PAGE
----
October 31, 2022

67 of the UK's Future Fund-backed businesses have gone bust

The UK government invested into 1,190 companies as part of pandemic recovery support

Amy Lewin

4 min read

Farmdrop. Photo: Farmdrop.

One of the new British prime minister’s flagship schemes when he was chancellor during the pandemic was the Future Fund — a pot of money to invest in high-growth businesses affected by the situation, so long as external investors agreed to match the amount of funding the government stumped up.

Over time, it invested £1.14bn into 1,190 companies via convertible loans. The British Business Bank, which administered the funding, has revealed that 464 of those loans have now been converted into equity. 

67 of the businesses backed by the government, however, have gone bust. 

We list some of the most high-profile startup winners — and losers. 

The ones that didn’t make it

Tech Will Save Us

One of the OG members of London’s tech community, educational toy company Tech Will Save Us began in 2012 but struggled to raise funding or find a buyer during the pandemic. Its founder, Bethany Koby, had raised $10.9m from the likes of Backed, SaatchInvest and AllBright, according to Dealroom. In a piece in the Financial Times, Koby said she sold the company’s intellectual property rights and products before closing it down. “I just cried,” she said.



One of LocalGlobe’s earliest investments, music company Roli, started in 2009 and went on to raise over $50m in total from the likes of Balderton, Index, BGF, Universal Music Group and even Pharrell Williams. It made music hardware, including an illuminated keyboard, and its founder Roland Lamb was a scholar of Zen Buddhism, as Sifted learnt when we swung by for lunch one day in 2019. In 2021 the business filed for bankruptcy, while Lamb raised a fresh £5m from Hoxton Ventures to relaunch the company as the "Peloton for piano". 

Photo of the Founder of Roli, Roland Lamb.
Founder of Roli, Roland Lamb


The online grocer, which aimed to connect local farmers with customers, supporting local agriculture, launched in 2012. It raised $23.4m in total, from VCs like Atomico and JamJar, and high-profile angels like Alex Chesterman and Errol Damelin. After struggling to find a business model that worked, it went into administration in 2021, leaving creditors — including independent farmers — £21.2m out of pocket.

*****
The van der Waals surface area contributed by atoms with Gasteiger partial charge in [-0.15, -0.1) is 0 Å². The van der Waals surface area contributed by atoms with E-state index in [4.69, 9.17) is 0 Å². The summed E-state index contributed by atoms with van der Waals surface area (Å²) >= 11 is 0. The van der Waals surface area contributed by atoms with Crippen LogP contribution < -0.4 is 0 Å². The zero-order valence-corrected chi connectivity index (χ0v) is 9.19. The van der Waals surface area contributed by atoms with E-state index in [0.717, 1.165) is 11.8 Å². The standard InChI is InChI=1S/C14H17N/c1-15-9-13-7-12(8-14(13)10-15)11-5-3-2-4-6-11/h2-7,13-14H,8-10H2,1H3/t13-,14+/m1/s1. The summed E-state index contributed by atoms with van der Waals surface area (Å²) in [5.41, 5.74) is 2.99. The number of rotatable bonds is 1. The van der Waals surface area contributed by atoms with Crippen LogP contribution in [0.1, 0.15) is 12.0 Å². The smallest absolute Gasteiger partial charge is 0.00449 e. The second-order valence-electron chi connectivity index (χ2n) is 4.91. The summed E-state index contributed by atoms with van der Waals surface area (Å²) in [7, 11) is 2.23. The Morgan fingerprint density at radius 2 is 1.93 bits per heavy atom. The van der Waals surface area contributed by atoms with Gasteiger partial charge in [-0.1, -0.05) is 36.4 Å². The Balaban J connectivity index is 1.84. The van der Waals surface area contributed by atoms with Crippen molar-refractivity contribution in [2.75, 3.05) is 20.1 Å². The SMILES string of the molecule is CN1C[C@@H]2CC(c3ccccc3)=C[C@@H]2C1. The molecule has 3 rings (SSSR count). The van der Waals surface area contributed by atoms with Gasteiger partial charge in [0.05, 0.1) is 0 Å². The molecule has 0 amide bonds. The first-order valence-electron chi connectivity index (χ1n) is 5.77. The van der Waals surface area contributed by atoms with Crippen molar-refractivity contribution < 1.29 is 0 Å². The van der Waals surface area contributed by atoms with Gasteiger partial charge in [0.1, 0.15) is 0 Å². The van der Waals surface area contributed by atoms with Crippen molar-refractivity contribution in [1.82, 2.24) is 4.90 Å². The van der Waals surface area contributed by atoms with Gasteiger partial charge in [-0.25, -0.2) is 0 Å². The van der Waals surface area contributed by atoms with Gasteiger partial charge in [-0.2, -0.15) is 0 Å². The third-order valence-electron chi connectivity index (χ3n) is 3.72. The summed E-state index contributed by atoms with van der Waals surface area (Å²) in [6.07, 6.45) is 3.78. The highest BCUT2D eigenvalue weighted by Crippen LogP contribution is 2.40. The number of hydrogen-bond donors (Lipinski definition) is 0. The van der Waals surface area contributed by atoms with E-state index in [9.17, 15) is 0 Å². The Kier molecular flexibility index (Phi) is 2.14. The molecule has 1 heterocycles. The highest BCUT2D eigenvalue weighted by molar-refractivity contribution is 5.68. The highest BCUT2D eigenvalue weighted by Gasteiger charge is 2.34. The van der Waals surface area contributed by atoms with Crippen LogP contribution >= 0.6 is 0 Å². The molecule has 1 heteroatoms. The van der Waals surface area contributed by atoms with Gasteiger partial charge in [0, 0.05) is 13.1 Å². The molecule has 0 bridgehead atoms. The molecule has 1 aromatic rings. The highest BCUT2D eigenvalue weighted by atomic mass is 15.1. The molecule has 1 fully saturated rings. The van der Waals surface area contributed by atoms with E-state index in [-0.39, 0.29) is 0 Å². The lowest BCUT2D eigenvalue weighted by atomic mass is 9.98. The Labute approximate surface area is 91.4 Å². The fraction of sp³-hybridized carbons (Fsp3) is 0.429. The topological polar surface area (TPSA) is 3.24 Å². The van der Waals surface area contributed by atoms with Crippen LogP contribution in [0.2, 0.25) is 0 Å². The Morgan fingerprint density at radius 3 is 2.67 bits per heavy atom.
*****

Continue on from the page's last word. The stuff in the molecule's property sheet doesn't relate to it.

Mrs Wordsmith

Founded in 2016, edtech startup Mrs Wordsmith raised $14.9m from investors including Kindred and SaatchInvest, according to Dealroom. Founder Sofia Fenichell’s big idea was to develop vocabulary-learning programmes — a new twist on the good old dictionary — to sell to parents and schools. An administrator was appointed in March 2021, according to the UK’s Companies House. 

Push Dr

One of the earlier telehealth startups in the UK, Push Doctor launched in Manchester in 2013. It raised $52.7m in total, from Molten Ventures, Oxford Capital and Partech, amongst others, according to Dealroom. It saw a boom in demand for its online consultations during the early days of the pandemic, but by 2021 was running out of funding. It merged with healthcare service provider Square Health in 2021, likely saving it from going into administration. 

The ones hanging on in there


The mortgage broker startup, which launched in 2016 and has raised investment from Atomico, Augmentum and Mosaic, has had a tough few years. Earlier this year it was reportedly in merger talks with London & Country Mortgages, which fell through, and made several members of its team redundant. But in September this year, it raised £5m from some of its existing investors to undertake a "strategic refocus". 

Second Home

The funky coworking company, which has sites in London, Lisbon and Los Angeles, had a rocky time during the pandemic. Losses hit £22.7m in 2020, up from £15.6m the year before. Cofounder Rohan Silva told Sifted: “When Covid hit, I didn’t think Second Home would survive.” In September, it raised £7.8m from a Silicon Valley billionaire in a funding round which protected the Future Fund’s investment, but saw Second Home take a big hit to its valuation and most investors wiped out.

A curved staircase and plenty of plants inside coworking space Second Home Spitalfields
Inside Second Home Spitalfields


Secondhand car marketplace Motorway was on a tear in 2021, raising $190m at a unicorn valuation in November, just a few months after raising £48m in a round led by Index Ventures. 2022 seems to be shaping up well too: the company made it onto job platform Otta’s list of the best European startups to work for a few weeks ago.

Other startups which the UK government now holds equity in include: Automata, Beamery, Beautystack, Breedr, Century Tech, Clim8, Funderbeam, Ieso, Kano, Lantum, Monese, Plum, Sensat, Small Robot Company, Seedrs, Spill, Syndicate Room, Tevva Motors, Thread and Zeelo. 

Amy Lewin

Amy Lewin is Sifted’s editor and cohost of Startup Europe — The Sifted Podcast , and writes Up Round, a weekly newsletter on VC. Follow her on Twitter and LinkedIn